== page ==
3. There are different levels of compression in MP3 that can be traded off against the quality of the sound: the better the quality of sound, the bigger the file. When an MP3 player’s manufacturer indicate how many songs a player might hold, they’ll typically assume better-than-average compression. If you have your own audio software you can adjust the compression if you like, but you’ll probably notice that the quality of sound will degrade.

  4. Please tell me how to email mp3 or other audio files. I have these audio files (majority in mp3 format) stored in my hard drive and now I need to attach these in my emails? If I attach these audio files, will the receiver be able to listen to these mp3 with good quality? Thanks for your time.
    Roy Abraham

  5. hello, how do i send folders of large JPGs from my home computer to my school’s yearbook computer? i’m a photographer for them and i’m worried about compression or any degradation of quality. can i zip them or does that ruin quality? should i just put images onto a CD? thanks

  6. Hi there, I’m going to be buying a new pc soon, is there any way of putting my mp3 files onto a cd so that i can just burn them onto the new hard drive instead of downloading them all again?

  7. just something that might make it easier for all.

    you can creat a self extracting file (EXE, application) for any type of file

    simply hit Start__>run__>type in “iexpress.exe”

    and follow along the instruction from their.

    i think its on most windows machines.


  8. Too bad about the .zip method, have 1000’s of mp3s on my hd. taking up too much room.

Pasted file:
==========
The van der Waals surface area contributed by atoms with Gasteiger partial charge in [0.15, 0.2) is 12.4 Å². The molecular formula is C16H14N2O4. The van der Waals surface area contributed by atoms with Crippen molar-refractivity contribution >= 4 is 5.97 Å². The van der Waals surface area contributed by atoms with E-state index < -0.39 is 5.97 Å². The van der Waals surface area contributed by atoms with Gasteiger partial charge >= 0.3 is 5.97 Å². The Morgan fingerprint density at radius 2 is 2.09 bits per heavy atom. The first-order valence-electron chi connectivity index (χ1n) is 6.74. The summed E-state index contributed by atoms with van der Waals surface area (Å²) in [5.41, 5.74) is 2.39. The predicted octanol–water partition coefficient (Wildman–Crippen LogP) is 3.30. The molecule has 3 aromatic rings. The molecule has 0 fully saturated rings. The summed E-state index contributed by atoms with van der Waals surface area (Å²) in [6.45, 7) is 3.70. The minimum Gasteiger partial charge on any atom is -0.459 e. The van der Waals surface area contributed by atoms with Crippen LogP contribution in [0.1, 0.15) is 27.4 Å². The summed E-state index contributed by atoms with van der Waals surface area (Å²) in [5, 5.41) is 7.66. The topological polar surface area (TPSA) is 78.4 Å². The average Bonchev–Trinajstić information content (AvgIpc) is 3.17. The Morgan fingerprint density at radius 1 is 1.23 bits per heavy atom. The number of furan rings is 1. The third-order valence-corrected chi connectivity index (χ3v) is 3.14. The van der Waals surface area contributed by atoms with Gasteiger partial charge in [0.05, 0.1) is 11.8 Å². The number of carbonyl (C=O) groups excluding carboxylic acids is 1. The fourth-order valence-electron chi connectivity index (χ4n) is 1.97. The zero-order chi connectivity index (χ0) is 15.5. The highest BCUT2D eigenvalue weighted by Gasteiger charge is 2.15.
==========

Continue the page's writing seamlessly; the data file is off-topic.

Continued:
Thanks Marc for the IExpress 411. First I’ve seen that, although I’ve seen tools designed to make .exe’s from other formats. And there it is right in windows! I’ll have to try it out sometime (with junk files to start)!

    John N.

  9. Zipping files that are already in a compressed format (jpg, for example) may save space, but not due to compression savings. Files are allocated in “chunks”. Any space that is left over in the file’s last chunk is effectively wasted space. The more files, the more wasted space. If you combine all of these files into one archive (zip or otherwise) then you have only the wasted space at the end of the one archive file instead of the waste in each of the component files. However, you have to weigh the space saving against the inconvenience of accessing the files through the archived format. Also, there is a certain amount of space taken up by the zip file header.

  10. It SHOULD be possible to compress an mp3 file to a much smaller size (in a lossless format). Yes an mp3 file is “compressed” but for a standard constant bitrate file each second of sound is allocated a fixed number of bytes.

    Most music files will contain repetition, eg a riff or chorus that appears multiple times in the file, and therefore it should be possible, given the right algorithm, to compress out this duplication.

    Why this doesn’t happen in reality I guess is that the standard compression algorithms either do not detect this duplication for whatever reason or simply do not deal with it.

    Maybe someday someone will come up with a totally lossless file compression algorithm for mp3s and even wav, although by then we may all have switched to lossless compression in the first place.

  11. @Earl Purple